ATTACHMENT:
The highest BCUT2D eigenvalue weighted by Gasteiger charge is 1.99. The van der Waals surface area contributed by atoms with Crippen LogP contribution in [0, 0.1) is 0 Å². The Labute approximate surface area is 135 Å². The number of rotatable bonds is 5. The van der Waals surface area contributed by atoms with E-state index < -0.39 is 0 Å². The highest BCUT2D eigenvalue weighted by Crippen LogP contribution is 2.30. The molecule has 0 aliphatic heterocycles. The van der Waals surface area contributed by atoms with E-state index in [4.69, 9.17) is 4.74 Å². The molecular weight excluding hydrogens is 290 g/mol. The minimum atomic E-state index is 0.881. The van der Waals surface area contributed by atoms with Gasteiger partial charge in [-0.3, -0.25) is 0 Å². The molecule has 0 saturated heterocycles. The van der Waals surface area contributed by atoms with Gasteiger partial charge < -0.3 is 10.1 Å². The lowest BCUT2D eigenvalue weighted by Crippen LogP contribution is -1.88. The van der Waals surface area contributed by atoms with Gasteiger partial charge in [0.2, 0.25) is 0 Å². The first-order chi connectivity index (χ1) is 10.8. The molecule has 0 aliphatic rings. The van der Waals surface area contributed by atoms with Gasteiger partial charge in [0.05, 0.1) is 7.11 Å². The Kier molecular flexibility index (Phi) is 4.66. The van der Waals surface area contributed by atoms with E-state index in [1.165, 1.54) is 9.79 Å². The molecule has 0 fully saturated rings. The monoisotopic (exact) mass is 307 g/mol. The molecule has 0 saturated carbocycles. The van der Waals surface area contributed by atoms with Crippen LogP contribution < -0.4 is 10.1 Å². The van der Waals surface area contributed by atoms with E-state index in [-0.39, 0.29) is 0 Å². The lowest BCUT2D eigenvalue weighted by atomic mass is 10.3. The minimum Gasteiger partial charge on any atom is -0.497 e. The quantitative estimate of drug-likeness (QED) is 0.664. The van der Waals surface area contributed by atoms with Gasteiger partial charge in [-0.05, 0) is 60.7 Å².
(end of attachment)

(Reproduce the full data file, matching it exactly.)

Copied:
The highest BCUT2D eigenvalue weighted by Gasteiger charge is 1.99. The van der Waals surface area contributed by atoms with Crippen LogP contribution in [0, 0.1) is 0 Å². The Labute approximate surface area is 135 Å². The number of rotatable bonds is 5. The van der Waals surface area contributed by atoms with E-state index < -0.39 is 0 Å². The highest BCUT2D eigenvalue weighted by Crippen LogP contribution is 2.30. The molecule has 0 aliphatic heterocycles. The van der Waals surface area contributed by atoms with E-state index in [4.69, 9.17) is 4.74 Å². The molecular weight excluding hydrogens is 290 g/mol. The minimum atomic E-state index is 0.881. The van der Waals surface area contributed by atoms with Gasteiger partial charge in [-0.3, -0.25) is 0 Å². The molecule has 0 saturated heterocycles. The van der Waals surface area contributed by atoms with Gasteiger partial charge < -0.3 is 10.1 Å². The lowest BCUT2D eigenvalue weighted by Crippen LogP contribution is -1.88. The van der Waals surface area contributed by atoms with Gasteiger partial charge in [0.2, 0.25) is 0 Å². The first-order chi connectivity index (χ1) is 10.8. The molecule has 0 aliphatic rings. The van der Waals surface area contributed by atoms with Gasteiger partial charge in [0.05, 0.1) is 7.11 Å². The Kier molecular flexibility index (Phi) is 4.66. The van der Waals surface area contributed by atoms with E-state index in [1.165, 1.54) is 9.79 Å². The molecule has 0 fully saturated rings. The monoisotopic (exact) mass is 307 g/mol. The molecule has 0 saturated carbocycles. The van der Waals surface area contributed by atoms with Crippen LogP contribution < -0.4 is 10.1 Å². The van der Waals surface area contributed by atoms with E-state index in [-0.39, 0.29) is 0 Å². The lowest BCUT2D eigenvalue weighted by atomic mass is 10.3. The minimum Gasteiger partial charge on any atom is -0.497 e. The quantitative estimate of drug-likeness (QED) is 0.664. The van der Waals surface area contributed by atoms with Gasteiger partial charge in [-0.05, 0) is 60.7 Å².